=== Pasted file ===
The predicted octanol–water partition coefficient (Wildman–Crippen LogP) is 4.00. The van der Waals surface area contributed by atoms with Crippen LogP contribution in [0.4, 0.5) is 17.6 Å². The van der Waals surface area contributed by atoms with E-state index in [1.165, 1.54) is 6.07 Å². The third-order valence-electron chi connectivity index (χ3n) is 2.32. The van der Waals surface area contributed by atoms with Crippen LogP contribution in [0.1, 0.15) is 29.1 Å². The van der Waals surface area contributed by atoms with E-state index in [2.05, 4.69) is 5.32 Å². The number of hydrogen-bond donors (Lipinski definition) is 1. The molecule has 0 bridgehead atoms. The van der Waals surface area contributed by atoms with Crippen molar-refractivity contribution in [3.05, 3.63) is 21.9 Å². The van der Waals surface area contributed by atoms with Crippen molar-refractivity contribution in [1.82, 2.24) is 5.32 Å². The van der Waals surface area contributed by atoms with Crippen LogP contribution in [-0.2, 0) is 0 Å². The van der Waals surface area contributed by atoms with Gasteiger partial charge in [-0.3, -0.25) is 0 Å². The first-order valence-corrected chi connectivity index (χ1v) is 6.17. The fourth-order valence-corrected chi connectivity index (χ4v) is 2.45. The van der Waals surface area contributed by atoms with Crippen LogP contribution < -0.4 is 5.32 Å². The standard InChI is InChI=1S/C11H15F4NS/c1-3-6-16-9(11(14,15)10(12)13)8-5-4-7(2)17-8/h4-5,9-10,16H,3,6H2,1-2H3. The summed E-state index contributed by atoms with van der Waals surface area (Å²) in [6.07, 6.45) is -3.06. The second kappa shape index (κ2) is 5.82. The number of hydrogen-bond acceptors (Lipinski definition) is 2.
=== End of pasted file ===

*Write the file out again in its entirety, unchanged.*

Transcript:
The predicted octanol–water partition coefficient (Wildman–Crippen LogP) is 4.00. The van der Waals surface area contributed by atoms with Crippen LogP contribution in [0.4, 0.5) is 17.6 Å². The van der Waals surface area contributed by atoms with E-state index in [1.165, 1.54) is 6.07 Å². The third-order valence-electron chi connectivity index (χ3n) is 2.32. The van der Waals surface area contributed by atoms with Crippen LogP contribution in [0.1, 0.15) is 29.1 Å². The van der Waals surface area contributed by atoms with E-state index in [2.05, 4.69) is 5.32 Å². The number of hydrogen-bond donors (Lipinski definition) is 1. The molecule has 0 bridgehead atoms. The van der Waals surface area contributed by atoms with Crippen molar-refractivity contribution in [3.05, 3.63) is 21.9 Å². The van der Waals surface area contributed by atoms with Crippen molar-refractivity contribution in [1.82, 2.24) is 5.32 Å². The van der Waals surface area contributed by atoms with Crippen LogP contribution in [-0.2, 0) is 0 Å². The van der Waals surface area contributed by atoms with Gasteiger partial charge in [-0.3, -0.25) is 0 Å². The first-order valence-corrected chi connectivity index (χ1v) is 6.17. The fourth-order valence-corrected chi connectivity index (χ4v) is 2.45. The van der Waals surface area contributed by atoms with Crippen LogP contribution < -0.4 is 5.32 Å². The standard InChI is InChI=1S/C11H15F4NS/c1-3-6-16-9(11(14,15)10(12)13)8-5-4-7(2)17-8/h4-5,9-10,16H,3,6H2,1-2H3. The summed E-state index contributed by atoms with van der Waals surface area (Å²) in [6.07, 6.45) is -3.06. The second kappa shape index (κ2) is 5.82. The number of hydrogen-bond acceptors (Lipinski definition) is 2.